So how many am I going to collect? ALL OF THEM. Or maybe just some random number like 768. I could be totally good with that.

I was inspired by the documentary Nintendo Quest, a Kickstarter-backed film that recently premiered on Amazon. Okay, well it actually premiered a year ago, but I have a kid and live in black hole of Paw Patrol and Minions. However, I declared my intention to collect every NES game back in 2009. Back then you could still find them at yard sales and flea markets for fifty cents a pop. On eBay, commons were still going for $1 -$2 each. Why did I stop?

“Because you always get bored with things fast,” the wife says, which is also her reason/prayer/zen koan for not freaking out about my latest Big Idea.

I’ve been almost disturbed by her lack of freaking out.


Her: Okay.


Her: Okay.

Me: Umm, are you feeling alright?

Her: It will be alright. You always get bored with things fast.

That may be true, but nevertheless, it’s been a dream since childhood.


And apparently, everyone else’s, too. NES games have skyrocketed. Let me throw out a few examples:

That 3-in-1 Mario/Duck Hunt/Track Meet cart? Just sold on ebay for $10.

Zelda: $20

Castlevania: $25

Mike Tyson’s Punch Out: $30

Contra: $44

Mega Man: $78

Even sports games no one cares about are stupid prices — John Elway Football and Bases Loaded go for $5 each. Tons of generic shooters with Star in the title? $10-20 each. And then there’s the large black hole mass of games you’ve never heard of — stuff like a game called Toki that I remember buying at a yard sale five years ago for a buck because it had a monkey protagonist? Just sold on ebay for $55.

Basically what I’m saying is, if you haven’t yet, RUN TO YOUR PARENTS HOUSE NOW and frantically grab your old games before they sell them at a yard sale. They’re worth hundreds.

In some way, this makes it way more fun to me, collecting at the height of the housing market. I like gambling. I love slot machines. The odds are stupid, I’m stupid for playing, and the short-lived adrenaline rush is not worth the long-term money loss.

And yet.

Here’s the trick: Buy It Now, Newly-Listed. Sit on ebay waiting for the seller who has listed their lot too low. Yesterday I nabbed a lot of 12 games for $80 on ebay about 10 minutes after it was listed. It included Contra, Solomon’s Key, and Adventures of Lolo, plus doubles I had of 8 other common titles and a Star Tropics complete in box. I can easily resell the Star Tropics and commons for $80 individually. So I just got the $40 Contra, $10 Solomon and $10 Lolo for free.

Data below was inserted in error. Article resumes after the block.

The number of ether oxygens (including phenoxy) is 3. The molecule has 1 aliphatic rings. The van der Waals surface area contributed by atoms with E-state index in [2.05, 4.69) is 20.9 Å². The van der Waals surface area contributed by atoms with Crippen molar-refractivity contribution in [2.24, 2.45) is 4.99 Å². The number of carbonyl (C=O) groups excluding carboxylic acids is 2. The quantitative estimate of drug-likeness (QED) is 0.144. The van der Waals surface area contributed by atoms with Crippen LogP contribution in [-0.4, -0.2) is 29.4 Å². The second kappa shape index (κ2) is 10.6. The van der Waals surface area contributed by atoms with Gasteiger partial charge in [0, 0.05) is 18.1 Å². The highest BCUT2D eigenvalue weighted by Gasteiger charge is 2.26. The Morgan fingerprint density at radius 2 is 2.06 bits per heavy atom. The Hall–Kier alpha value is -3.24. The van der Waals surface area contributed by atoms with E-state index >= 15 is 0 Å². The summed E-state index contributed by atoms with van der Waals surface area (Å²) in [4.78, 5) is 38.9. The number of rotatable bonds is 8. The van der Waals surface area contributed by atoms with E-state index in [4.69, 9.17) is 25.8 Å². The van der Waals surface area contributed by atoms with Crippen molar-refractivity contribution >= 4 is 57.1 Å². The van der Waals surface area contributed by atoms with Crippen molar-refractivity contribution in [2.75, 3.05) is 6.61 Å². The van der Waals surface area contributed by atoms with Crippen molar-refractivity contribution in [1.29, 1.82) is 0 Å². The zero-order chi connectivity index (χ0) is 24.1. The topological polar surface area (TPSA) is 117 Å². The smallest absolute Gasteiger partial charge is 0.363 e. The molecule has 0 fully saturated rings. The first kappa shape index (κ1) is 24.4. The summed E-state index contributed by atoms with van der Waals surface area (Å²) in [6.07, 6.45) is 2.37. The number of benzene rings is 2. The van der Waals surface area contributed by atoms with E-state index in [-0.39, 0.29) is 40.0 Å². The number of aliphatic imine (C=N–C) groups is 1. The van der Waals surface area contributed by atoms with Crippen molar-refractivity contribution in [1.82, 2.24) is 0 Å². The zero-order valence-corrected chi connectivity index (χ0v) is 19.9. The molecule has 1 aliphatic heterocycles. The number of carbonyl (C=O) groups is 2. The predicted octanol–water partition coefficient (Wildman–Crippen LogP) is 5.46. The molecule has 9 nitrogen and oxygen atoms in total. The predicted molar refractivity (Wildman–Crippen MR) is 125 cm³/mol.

Here’s the next trick: Real Life. Yesterday I bought 10 carts for $40 at a record shop. I don’t even have to haggle with dude anymore, he just knows me and gives me a discount price now. $4 a cart isn’t an amazing price, but it is when it includes the $15 Tengen PacMania and $12 Gumshoe.

I have no idea if my ebay and haggling coups are interesting to anyone. All I know is my wife won’t listen to the stories. AREN’T THEY FASCINATING? I GOT TENGEN RBI BASEBALL for $1.62!

My current game count is 127 games, with roughly the 30 from my original childhood collection, the 50 I collected a few years ago, and the 20 I bought over the last day. I also dragged my friend Dave into the Nintendo Quest with me, and he’s trying to complete a set as well. With the intensity of a mob boss negotiation yesterday, I traded him my mint-in-box Maniac Mansion for Castlevania 3, Final Fantasy, and a loose copy of Maniac Mansion. Like Zelda, the Nintendo Quest is dangerous to go alone.

So I’m going to keep updating with my progress on the Nintendo Quest. I invite others of you to join me. We could trade. I got doubles of Double Dribble and Top Gun, yo.



I mean, I guess it could just be you if you buy those pants and shoes. It might be cheaper that way.